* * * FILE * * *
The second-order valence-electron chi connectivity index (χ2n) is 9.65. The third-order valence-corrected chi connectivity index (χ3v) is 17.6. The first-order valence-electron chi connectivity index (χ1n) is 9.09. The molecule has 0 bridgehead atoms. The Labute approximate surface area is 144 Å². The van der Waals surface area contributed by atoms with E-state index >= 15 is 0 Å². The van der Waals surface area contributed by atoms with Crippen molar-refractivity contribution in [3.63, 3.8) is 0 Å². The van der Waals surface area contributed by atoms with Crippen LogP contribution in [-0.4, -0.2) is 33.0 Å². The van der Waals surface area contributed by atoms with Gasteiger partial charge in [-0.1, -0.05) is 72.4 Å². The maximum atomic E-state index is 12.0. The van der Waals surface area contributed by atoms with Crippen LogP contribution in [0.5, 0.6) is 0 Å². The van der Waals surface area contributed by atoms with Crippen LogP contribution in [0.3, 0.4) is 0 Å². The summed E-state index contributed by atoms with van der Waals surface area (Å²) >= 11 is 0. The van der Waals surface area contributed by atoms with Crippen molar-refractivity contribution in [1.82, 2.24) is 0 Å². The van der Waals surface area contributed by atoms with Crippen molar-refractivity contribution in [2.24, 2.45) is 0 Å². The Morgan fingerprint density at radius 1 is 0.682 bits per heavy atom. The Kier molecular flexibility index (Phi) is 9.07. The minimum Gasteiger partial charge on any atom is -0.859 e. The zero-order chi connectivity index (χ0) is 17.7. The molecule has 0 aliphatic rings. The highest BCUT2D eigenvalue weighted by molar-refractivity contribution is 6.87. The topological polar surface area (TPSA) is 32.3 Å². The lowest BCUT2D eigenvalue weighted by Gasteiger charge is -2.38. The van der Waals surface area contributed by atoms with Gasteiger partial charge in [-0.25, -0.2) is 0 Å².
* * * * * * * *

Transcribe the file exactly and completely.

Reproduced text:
The second-order valence-electron chi connectivity index (χ2n) is 9.65. The third-order valence-corrected chi connectivity index (χ3v) is 17.6. The first-order valence-electron chi connectivity index (χ1n) is 9.09. The molecule has 0 bridgehead atoms. The Labute approximate surface area is 144 Å². The van der Waals surface area contributed by atoms with E-state index >= 15 is 0 Å². The van der Waals surface area contributed by atoms with Crippen molar-refractivity contribution in [3.63, 3.8) is 0 Å². The van der Waals surface area contributed by atoms with Crippen LogP contribution in [-0.4, -0.2) is 33.0 Å². The van der Waals surface area contributed by atoms with Gasteiger partial charge in [-0.1, -0.05) is 72.4 Å². The maximum atomic E-state index is 12.0. The van der Waals surface area contributed by atoms with Crippen LogP contribution in [0.5, 0.6) is 0 Å². The van der Waals surface area contributed by atoms with Crippen LogP contribution in [0.3, 0.4) is 0 Å². The summed E-state index contributed by atoms with van der Waals surface area (Å²) >= 11 is 0. The van der Waals surface area contributed by atoms with Crippen molar-refractivity contribution in [1.82, 2.24) is 0 Å². The van der Waals surface area contributed by atoms with Crippen molar-refractivity contribution in [2.24, 2.45) is 0 Å². The Morgan fingerprint density at radius 1 is 0.682 bits per heavy atom. The Kier molecular flexibility index (Phi) is 9.07. The minimum Gasteiger partial charge on any atom is -0.859 e. The zero-order chi connectivity index (χ0) is 17.7. The molecule has 0 aliphatic rings. The highest BCUT2D eigenvalue weighted by molar-refractivity contribution is 6.87. The topological polar surface area (TPSA) is 32.3 Å². The lowest BCUT2D eigenvalue weighted by Gasteiger charge is -2.38. The van der Waals surface area contributed by atoms with Gasteiger partial charge in [-0.25, -0.2) is 0 Å².